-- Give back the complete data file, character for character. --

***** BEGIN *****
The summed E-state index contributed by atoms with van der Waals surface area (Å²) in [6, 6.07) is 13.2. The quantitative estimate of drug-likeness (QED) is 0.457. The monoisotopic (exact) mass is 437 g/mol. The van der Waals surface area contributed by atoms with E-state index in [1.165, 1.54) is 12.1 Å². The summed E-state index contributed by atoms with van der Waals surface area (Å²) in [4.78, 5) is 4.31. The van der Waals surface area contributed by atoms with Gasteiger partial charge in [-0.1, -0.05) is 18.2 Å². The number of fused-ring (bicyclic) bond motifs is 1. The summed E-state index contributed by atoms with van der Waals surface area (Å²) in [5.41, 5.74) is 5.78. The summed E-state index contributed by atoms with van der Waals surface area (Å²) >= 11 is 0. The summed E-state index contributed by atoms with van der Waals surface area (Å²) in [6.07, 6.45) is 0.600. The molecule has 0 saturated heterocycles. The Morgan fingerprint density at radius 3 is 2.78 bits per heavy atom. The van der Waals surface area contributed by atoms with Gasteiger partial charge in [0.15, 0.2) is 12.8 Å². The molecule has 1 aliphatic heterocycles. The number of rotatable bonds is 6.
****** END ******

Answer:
The summed E-state index contributed by atoms with van der Waals surface area (Å²) in [6, 6.07) is 13.2. The quantitative estimate of drug-likeness (QED) is 0.457. The monoisotopic (exact) mass is 437 g/mol. The van der Waals surface area contributed by atoms with E-state index in [1.165, 1.54) is 12.1 Å². The summed E-state index contributed by atoms with van der Waals surface area (Å²) in [4.78, 5) is 4.31. The van der Waals surface area contributed by atoms with Gasteiger partial charge in [-0.1, -0.05) is 18.2 Å². The number of fused-ring (bicyclic) bond motifs is 1. The summed E-state index contributed by atoms with van der Waals surface area (Å²) in [5.41, 5.74) is 5.78. The summed E-state index contributed by atoms with van der Waals surface area (Å²) >= 11 is 0. The summed E-state index contributed by atoms with van der Waals surface area (Å²) in [6.07, 6.45) is 0.600. The molecule has 0 saturated heterocycles. The Morgan fingerprint density at radius 3 is 2.78 bits per heavy atom. The van der Waals surface area contributed by atoms with Gasteiger partial charge in [0.15, 0.2) is 12.8 Å². The molecule has 1 aliphatic heterocycles. The number of rotatable bonds is 6.